Soccer jerseys, unlike the shirts of many major American professional sports, have a way of making the fans who wear them not look like clowns.
I mean this sincerely and in no disrespect towards jerseys of NFL, NBA, MLB and/or NHL teams. Lord knows how many afternoons I’ve worn my aging Arizona Wildcats No. 2 basketball jersey, from college to post-grad life. But I’m not quite five-and-a-half feet tall and 135 pounds. When rocking replica apparel, I need something tapered and tailored, as do many other men and women who aren’t built like Richard Sherman. I bring this up because Nike recently released the jersey the Australian men’s national soccer team will rock at the 2014 World Cup, and it’s the archetype for what a soccer jersey should look like.
The details surrounding the actual shirt are as follows: the jersey pays homage to the shirt the Socceroos wore at the 1974 World Cup in West Germany (the nation’s first appearance in a World Cup finals), “boasts a green Johnny collar*,” and is composed of Nike’s signature Dri-FIT technology, which pulls moisture away from areas where it’s most frequently generated to keep players (and fans) cool and comfortable.
Straying from the press release speak, the Aussie top that Nike created is gorgeous. It’s so simple, contrasting the green collar and rimmed sleeves against the yellow body, flaunting an oversized–but not gaudy–Australian crest on the left breast. Gotty laughed when I said that soccer jerseys could be worn in a “classy” setting, and sure, I probably misspoke what I meant. What I meant was soccer jerseys don’t make us look like clowns, and can be worn at more places than the Delta Tau Delta springfest rager off Congress Street.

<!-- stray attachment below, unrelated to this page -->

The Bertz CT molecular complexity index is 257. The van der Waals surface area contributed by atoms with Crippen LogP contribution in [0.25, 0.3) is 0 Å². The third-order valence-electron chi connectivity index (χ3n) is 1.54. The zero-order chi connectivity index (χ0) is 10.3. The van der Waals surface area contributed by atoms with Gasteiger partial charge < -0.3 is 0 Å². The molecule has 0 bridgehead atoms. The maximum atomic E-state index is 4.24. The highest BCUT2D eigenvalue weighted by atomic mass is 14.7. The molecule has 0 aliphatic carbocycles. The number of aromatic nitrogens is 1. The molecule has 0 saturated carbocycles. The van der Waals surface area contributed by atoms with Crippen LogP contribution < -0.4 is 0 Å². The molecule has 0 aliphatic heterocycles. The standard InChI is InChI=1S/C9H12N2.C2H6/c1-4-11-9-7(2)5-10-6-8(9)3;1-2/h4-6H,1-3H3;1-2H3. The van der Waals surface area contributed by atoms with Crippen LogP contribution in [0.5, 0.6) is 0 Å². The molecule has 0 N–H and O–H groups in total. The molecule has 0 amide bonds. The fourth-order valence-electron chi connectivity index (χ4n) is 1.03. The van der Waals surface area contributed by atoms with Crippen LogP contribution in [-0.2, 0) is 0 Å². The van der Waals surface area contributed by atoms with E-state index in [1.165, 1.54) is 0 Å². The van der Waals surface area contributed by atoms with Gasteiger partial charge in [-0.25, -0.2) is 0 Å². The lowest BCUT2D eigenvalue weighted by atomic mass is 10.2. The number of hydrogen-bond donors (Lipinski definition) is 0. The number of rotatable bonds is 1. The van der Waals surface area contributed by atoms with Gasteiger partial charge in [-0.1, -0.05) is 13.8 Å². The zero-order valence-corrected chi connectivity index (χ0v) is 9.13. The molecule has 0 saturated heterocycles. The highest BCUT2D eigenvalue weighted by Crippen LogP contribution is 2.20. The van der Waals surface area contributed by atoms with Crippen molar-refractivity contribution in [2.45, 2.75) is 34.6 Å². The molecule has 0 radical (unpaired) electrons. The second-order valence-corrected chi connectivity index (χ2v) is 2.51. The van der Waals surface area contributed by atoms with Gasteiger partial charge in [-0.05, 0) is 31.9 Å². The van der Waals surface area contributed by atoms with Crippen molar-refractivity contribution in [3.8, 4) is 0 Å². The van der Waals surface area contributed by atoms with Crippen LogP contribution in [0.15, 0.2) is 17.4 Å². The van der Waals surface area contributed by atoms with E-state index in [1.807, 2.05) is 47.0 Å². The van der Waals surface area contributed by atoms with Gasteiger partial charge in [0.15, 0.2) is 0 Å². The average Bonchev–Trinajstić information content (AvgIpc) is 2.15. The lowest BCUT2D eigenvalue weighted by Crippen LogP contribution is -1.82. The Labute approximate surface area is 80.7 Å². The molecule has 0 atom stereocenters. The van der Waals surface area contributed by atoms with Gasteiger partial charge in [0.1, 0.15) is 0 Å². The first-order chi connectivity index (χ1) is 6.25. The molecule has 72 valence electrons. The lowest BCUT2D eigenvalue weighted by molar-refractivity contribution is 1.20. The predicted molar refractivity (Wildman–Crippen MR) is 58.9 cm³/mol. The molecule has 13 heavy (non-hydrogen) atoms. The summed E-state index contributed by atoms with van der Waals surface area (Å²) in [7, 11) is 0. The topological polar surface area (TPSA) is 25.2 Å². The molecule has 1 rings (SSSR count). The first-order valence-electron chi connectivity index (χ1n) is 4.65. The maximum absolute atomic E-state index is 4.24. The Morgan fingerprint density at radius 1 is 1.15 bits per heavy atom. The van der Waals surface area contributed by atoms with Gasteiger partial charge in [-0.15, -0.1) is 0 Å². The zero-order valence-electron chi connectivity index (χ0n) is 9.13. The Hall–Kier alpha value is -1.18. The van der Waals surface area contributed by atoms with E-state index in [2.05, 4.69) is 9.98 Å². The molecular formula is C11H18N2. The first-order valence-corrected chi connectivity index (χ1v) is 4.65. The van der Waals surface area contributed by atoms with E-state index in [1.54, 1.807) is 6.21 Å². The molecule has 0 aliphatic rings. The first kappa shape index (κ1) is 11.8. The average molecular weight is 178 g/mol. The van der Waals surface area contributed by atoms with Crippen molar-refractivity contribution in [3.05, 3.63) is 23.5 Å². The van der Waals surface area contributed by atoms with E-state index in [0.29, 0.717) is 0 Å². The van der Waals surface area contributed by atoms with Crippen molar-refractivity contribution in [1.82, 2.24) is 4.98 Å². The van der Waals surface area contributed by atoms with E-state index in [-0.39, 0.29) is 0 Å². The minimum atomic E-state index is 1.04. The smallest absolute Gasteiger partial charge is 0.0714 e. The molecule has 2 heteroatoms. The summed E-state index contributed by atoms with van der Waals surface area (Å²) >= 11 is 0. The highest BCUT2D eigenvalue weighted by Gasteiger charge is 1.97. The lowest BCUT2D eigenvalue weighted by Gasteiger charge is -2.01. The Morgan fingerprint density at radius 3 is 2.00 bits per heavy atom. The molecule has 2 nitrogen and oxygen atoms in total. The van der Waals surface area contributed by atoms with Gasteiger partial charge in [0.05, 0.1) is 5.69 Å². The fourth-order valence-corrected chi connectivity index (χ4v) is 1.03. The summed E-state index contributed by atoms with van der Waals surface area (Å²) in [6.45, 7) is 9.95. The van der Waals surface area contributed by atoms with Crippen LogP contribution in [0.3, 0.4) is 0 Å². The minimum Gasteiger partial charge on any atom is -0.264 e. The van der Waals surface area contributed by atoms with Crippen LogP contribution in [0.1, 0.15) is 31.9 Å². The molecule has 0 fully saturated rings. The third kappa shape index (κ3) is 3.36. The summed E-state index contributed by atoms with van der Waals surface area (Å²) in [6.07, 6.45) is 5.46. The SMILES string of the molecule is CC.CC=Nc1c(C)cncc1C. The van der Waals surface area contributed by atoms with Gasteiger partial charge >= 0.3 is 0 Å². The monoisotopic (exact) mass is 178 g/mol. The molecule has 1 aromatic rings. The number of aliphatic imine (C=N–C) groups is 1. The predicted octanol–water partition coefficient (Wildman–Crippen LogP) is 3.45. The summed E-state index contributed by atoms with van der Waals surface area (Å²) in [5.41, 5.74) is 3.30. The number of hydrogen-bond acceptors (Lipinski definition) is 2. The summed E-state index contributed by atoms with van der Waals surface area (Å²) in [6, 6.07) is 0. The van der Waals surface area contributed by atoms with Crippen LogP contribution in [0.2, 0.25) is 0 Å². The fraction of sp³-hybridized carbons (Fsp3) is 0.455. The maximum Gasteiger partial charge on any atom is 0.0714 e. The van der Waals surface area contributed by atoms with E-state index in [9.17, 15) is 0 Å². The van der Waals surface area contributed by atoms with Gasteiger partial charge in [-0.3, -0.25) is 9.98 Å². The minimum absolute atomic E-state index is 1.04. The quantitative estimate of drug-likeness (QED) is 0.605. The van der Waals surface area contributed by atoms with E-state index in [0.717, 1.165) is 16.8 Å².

True, soccer unis will never be confused for formalwear. But the tailored approach to the jersey–one Nike has seemingly captured upon since its last round of crew- and rugby-flavored kits in 2010–is in its DNA. The 1920s and 1930s Arsenal squads are singled out for popularizing the style today’s Australia jersey replicates. Manager Herbert Chapman, according to Arsenal’s website, reportedly saw someone at the club’s grounds “wearing a red sleeveless sweater over a white shirt,” which then caused him to create a shirt that had a red body, white sleeves and a white collar. This look then made its way to clubs and teams across the world.
Soccer jerseys, like those of any other sport, have gone through its fair share of changes. Heavy cotton twill has given way to light, synthetic materials in iterations both f*cking ugly and beautiful, sometimes at the same time. However, nothing will beat the look above and below this text, which might also inform the Americans’ Nike kit when it’s eventually released**. It’s the classic soccer jersey design, built somehow simultaneously for form and function.
And for many other occasions that occur outside neighborhood Buffalo Wild Wings.
* – According to Wikipedia, a Johnny collar is “a style with an open, short V-neck and a flat, often knit, collar.”
** – It would be the first collared United States Men’s National Team jersey since 2002.